Pitney Bowes Inc., the maker of postage scales and mail-sorting equipment, needed to find a way to field customer inquiries without passing callers from one agent to the next.
Yet rather than ask managers to come up with a fix, Pitney Bowes (PBI) executives put the challenge to the workforce. Within days, employees proffered a solution that the company then implemented. "It goes far beyond management deciding to change and to innovate, and there are so many good ideas that could be acted on that are with the people who are right there every day, dealing with customers," says Pitney Bowes Chief Executive Officer Murray Martin. A measurable increase in customer satisfaction was "almost immediate."
Under pressure to add growth while keeping research costs in check, companies are striving to get better at tapping in-house expertise. Pitney Bowes, AT&T (T), Cisco Systems (CSCO), Electronic Arts (ERTS), Wal-Mart Stores (WMT), and MetLife (MET) are using software and other tools to mine the collective intelligence of their workforce, organize the resulting suggestions, and then predict which ones are most likely to succeed.
Pitney Bowes, which in the past used a suggestion box to get input from employees, now relies on a program called Idea Central from U.K.-based Imaginatik Plc (IMTK:LN). Since 2008, Pitney Bowes executives have asked workers to tackle 42 different challenges and received about 3,000 ideas. The company has implemented or plans to put in place about 700 of those, Martin says. About 10,000 employees of Stamford (Conn.)-based Pitney Bowes use Idea Central.
$250 Million Market
Companies spend an annual $250 million on collective intelligence tools, says Imaginatik Executive Vice-President Luis Solis, who estimates that the market is growing 15 percent to 30 percent a year.
Video game publisher Electronic Arts (ERTS) wanted to do a better job predicting which games would succeed to more effectively allocate marketing dollars. So it surveyed employees using software from San Francisco-based Crowdcast. Forecasts based on that polling turned out to be more accurate than the company's own projections, according to Crowdcast CEO Mat Fogarty.
AT&T, the largest U.S. telephone company, uses software sold by Spigit Inc. to let employees generate ideas and bet on which ones will succeed. AT&T now has about 40,000 employees that have signed up for its internal network called The Innovation Pipeline. AT&T was among 164 companies that attended an Aug. 19 customer conference sponsored by Spigit in Half Moon Bay, Calif. "We wanted to democratize how we innovate at AT&T and take it out of the labs," AT&T innovation leader Patrick Asher said at the conference.
The company spends several million dollars a year on collective intelligence, Asher said. It has sought feedback in such areas as customer service and how to deploy Long-Term Evolution, a next-generation wireless technology, more rapidly. Each quarter, AT&T senior executives fund a handful of what they consider the best ideas.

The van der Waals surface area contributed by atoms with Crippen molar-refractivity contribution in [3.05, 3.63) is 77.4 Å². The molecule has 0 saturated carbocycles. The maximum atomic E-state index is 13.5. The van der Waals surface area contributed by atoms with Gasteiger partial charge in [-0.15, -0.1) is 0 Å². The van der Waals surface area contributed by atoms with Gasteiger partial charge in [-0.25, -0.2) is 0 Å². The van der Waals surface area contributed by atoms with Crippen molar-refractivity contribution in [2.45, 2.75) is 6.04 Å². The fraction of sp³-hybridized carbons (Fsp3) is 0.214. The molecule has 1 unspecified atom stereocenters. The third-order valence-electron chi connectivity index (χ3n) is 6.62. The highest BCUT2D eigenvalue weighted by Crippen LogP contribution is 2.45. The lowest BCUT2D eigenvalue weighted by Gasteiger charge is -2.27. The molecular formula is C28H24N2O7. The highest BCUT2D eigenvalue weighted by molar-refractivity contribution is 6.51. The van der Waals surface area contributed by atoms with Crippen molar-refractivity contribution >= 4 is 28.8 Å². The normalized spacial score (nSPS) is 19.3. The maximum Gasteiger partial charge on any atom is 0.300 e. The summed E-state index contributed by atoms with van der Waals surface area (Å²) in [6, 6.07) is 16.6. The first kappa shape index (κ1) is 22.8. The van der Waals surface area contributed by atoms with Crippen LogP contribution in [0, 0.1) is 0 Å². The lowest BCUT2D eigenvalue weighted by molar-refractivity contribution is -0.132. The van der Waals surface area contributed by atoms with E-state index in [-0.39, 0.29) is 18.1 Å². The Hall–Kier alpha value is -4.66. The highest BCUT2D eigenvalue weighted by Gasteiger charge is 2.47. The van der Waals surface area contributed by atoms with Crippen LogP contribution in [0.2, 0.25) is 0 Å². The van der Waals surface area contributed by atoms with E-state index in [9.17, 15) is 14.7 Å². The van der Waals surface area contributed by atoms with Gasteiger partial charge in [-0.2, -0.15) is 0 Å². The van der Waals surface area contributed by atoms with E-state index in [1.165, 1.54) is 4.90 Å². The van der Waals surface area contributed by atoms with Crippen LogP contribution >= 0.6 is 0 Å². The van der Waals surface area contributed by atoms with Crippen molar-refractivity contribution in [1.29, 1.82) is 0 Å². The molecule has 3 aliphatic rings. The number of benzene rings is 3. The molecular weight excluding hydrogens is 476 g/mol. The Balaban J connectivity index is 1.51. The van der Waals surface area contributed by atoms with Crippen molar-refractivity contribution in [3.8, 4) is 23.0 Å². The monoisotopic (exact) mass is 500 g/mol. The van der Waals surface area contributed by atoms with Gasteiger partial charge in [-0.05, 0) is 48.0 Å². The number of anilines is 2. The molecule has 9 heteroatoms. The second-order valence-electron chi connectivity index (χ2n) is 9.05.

Measuring collective intelligence can be a struggle at companies whose employees won't participate or whose midlevel managers consider the efforts a waste of time. "You will have managers who don't really see it and you have to find a way of overcoming that and forcing it to occur anyway," says Martin at Pitney Bowes, where each business is required to post a challenge.
To keep employees coming back, AT&T senior executives offer financial incentives, including a drawing to win $500, Asher said at the conference. The company also doles out virtual currency that can be used to bet on which ideas are most likely to succeed. Participation in The Innovation Pipeline surged to 17,862 in October 2009 from 4,082 in July of that year.
Another hurdle lies in keeping staffers from betting on the success of ideas—say, giving everyone a raise—that, while appealing to the rank and file, are unlikely to win management backing. At AT&T, employees lose virtual currency when they bet on ideas that don't prevail.
Martin also recommends being up-front and responding to every idea, including telling employees which ideas simply won't work. "They'd sooner hear that than nothing," he says.
Even ideas that result in incremental changes can make a bigger difference in the long run, says John Hagel III, co-author of The Power of Pull: How Small Moves, Smartly Made, Can Set Big Things in Motion. People recognized as problem-solvers in one area can join with colleagues in other businesses or regions to tackle larger issues, he says. "Then, over time, you see teams coming together, people from very different parts of the world," says Hagel, also the co-chairman for the Deloitte Center for the Edge. "There's where you start to see the real innovation."
At Pitney Bowes, managers issued a challenge to employees in the international software business, which prompted a conversation with colleagues in another division and ultimately led to three contracts worth 300,000 euros ($383,940). "It's people connecting and sometimes there are unintended consequences," Martin says.
Pitney Bowes welcomes ideas that can result in changes large or small. To entice employees to aim high, it created a competition called Innovation Idol, modeled on the talent-search TV show American Idol. The effort culminated in an event where backers of the six best promising ideas made onstage presentations to senior management. Martin, clad in a mask of Simon Cowell, the harshest judge on the TV show, was so impressed with the pitches that he chose to fund two of them on the spot.